Sunday, January 16, 2011

You think You had a Bad Day? Elijah, Jezebel, and a Reality Check

I don't recall hearing much about Jezebel recently. Apart from that reading back in June, anyway.

Maybe it's because Jezebel's character and career aren't a very good fit for either America's dominant culture, or the 'nice' versions of Christianity. Mind you, that's not even my opinion. I think it's likely: but it's still speculation.

Jezebel was the wife of Ahab - and was assertive. A bit like the fictional Lady Macbeth: the one who did finger-painting on the walls of her castle with other people's blood.

Not that being forceful is a bad thing by itself, like Deborah when she was judging Israel. (Judges 4:4-5) Come to think of it, we don't talk much about Jael, who nailed that fellow's head to the floor, either. (Judges 5) And that's another topic.

Anyway, Jezebel didn't stop with boosting her husband's business interests with a surreptitious execution. She had a shot at converting Israel to the worship of Baal.

In retrospect, that was a bad idea. (2 Kings 9:32-37)

Before Jezebel's abrupt fall from power - literally - she had Elijah on the run. Here's part of what the prophet had to say, after he'd prayed for death. And been told to eat a good meal, instead.
"...He [Elijah] replied, 'I have been most zealous for the LORD, the God of hosts. But the Israelites have forsaken your covenant, torn down your altars, and put your prophets to the sword. I alone am left, and they seek to take my life.' "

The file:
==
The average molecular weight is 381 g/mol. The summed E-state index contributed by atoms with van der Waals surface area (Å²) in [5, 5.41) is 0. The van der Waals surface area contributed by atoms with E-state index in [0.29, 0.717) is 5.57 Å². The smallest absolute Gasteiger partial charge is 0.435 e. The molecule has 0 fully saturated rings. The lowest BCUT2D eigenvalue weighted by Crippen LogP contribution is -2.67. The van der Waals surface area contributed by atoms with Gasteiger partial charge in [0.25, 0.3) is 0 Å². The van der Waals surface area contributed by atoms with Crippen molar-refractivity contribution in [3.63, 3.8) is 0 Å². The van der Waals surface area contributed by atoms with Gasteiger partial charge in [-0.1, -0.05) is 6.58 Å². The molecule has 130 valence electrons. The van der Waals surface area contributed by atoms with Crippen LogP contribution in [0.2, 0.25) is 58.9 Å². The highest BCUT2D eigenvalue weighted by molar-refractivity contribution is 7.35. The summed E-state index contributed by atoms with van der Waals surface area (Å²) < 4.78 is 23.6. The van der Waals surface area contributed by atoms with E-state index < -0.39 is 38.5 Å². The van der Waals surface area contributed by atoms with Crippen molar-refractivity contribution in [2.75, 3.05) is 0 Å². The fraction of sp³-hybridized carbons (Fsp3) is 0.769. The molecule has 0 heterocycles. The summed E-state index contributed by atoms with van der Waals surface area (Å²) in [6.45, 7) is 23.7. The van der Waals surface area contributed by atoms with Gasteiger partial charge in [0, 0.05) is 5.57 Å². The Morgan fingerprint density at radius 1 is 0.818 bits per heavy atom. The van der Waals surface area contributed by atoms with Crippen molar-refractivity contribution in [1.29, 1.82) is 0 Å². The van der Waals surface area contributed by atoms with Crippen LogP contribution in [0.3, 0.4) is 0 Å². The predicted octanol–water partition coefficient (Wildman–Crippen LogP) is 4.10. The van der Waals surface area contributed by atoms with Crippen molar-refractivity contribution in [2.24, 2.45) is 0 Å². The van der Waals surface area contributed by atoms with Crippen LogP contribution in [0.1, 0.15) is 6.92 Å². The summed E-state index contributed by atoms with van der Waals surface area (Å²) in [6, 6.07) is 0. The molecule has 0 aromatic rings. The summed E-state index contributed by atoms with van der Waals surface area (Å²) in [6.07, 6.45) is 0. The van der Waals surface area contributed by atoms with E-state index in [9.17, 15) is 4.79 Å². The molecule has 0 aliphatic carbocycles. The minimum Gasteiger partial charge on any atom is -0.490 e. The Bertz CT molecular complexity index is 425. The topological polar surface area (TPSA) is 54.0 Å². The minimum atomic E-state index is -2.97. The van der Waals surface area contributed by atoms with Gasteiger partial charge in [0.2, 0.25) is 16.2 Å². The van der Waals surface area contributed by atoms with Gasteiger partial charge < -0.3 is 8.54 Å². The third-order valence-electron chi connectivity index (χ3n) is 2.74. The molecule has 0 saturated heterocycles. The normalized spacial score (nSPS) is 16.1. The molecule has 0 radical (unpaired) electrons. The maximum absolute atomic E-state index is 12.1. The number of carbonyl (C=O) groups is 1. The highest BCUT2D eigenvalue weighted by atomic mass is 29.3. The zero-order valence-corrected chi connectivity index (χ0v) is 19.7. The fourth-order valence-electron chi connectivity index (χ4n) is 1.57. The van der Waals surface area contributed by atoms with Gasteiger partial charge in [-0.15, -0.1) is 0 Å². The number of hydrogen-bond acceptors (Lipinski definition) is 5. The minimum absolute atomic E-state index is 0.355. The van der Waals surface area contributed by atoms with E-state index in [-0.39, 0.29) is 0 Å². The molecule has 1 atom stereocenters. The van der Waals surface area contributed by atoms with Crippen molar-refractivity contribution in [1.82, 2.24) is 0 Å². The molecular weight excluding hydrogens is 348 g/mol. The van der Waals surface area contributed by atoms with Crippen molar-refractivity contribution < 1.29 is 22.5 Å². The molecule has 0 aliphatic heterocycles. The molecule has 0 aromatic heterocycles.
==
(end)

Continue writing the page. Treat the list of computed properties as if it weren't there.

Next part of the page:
(1 Kings 19:14)
Sounds pretty hopeless, doesn't it?

Turns out, Elijah didn't have all the facts. From where he stood, things looked about as bad as it gets.

God gave Elijah the names of three others he had assignments for - and assured Elijah that there were 7,000 who hadn't gone over to Baal.

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From time to time, a service that I use will display links to - odd - services and retailers.

I block a few of the more obvious dubious advertisers.

For example: psychic anything, numerology, mediums, and related practices are on the no-no list for Catholics. It has to do with the Church's stand on divination. I try to block those ads.

Sometime regrettable advertisements get through, anyway.

Bottom line? What that service displays reflects the local culture's norms, - not Catholic teaching.